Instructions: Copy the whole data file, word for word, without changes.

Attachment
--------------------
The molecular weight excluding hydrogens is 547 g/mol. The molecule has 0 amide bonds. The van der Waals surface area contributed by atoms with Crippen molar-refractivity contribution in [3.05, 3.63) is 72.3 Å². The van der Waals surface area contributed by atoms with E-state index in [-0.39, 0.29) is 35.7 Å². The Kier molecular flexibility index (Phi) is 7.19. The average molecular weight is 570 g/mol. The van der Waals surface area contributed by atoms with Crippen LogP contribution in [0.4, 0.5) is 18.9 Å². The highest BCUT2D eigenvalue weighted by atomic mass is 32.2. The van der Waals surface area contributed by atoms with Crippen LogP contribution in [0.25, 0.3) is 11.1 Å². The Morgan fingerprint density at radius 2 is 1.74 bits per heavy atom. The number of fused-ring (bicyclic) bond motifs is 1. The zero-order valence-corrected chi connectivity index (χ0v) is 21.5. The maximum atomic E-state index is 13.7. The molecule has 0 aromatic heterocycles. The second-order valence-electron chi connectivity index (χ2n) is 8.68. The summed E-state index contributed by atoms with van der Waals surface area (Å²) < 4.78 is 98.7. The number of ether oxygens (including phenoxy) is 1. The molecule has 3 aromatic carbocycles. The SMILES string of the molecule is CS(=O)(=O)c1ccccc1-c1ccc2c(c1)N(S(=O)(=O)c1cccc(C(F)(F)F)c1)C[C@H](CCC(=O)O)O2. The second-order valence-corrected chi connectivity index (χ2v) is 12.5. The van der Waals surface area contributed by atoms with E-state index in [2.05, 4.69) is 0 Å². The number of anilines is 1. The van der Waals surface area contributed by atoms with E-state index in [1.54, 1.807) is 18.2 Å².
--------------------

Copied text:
The molecular weight excluding hydrogens is 547 g/mol. The molecule has 0 amide bonds. The van der Waals surface area contributed by atoms with Crippen molar-refractivity contribution in [3.05, 3.63) is 72.3 Å². The van der Waals surface area contributed by atoms with E-state index in [-0.39, 0.29) is 35.7 Å². The Kier molecular flexibility index (Phi) is 7.19. The average molecular weight is 570 g/mol. The van der Waals surface area contributed by atoms with Crippen LogP contribution in [0.4, 0.5) is 18.9 Å². The highest BCUT2D eigenvalue weighted by atomic mass is 32.2. The van der Waals surface area contributed by atoms with Crippen LogP contribution in [0.25, 0.3) is 11.1 Å². The Morgan fingerprint density at radius 2 is 1.74 bits per heavy atom. The number of fused-ring (bicyclic) bond motifs is 1. The zero-order valence-corrected chi connectivity index (χ0v) is 21.5. The maximum atomic E-state index is 13.7. The molecule has 0 aromatic heterocycles. The second-order valence-electron chi connectivity index (χ2n) is 8.68. The summed E-state index contributed by atoms with van der Waals surface area (Å²) < 4.78 is 98.7. The number of ether oxygens (including phenoxy) is 1. The molecule has 3 aromatic carbocycles. The SMILES string of the molecule is CS(=O)(=O)c1ccccc1-c1ccc2c(c1)N(S(=O)(=O)c1cccc(C(F)(F)F)c1)C[C@H](CCC(=O)O)O2. The second-order valence-corrected chi connectivity index (χ2v) is 12.5. The van der Waals surface area contributed by atoms with E-state index in [2.05, 4.69) is 0 Å². The number of anilines is 1. The van der Waals surface area contributed by atoms with E-state index in [1.54, 1.807) is 18.2 Å².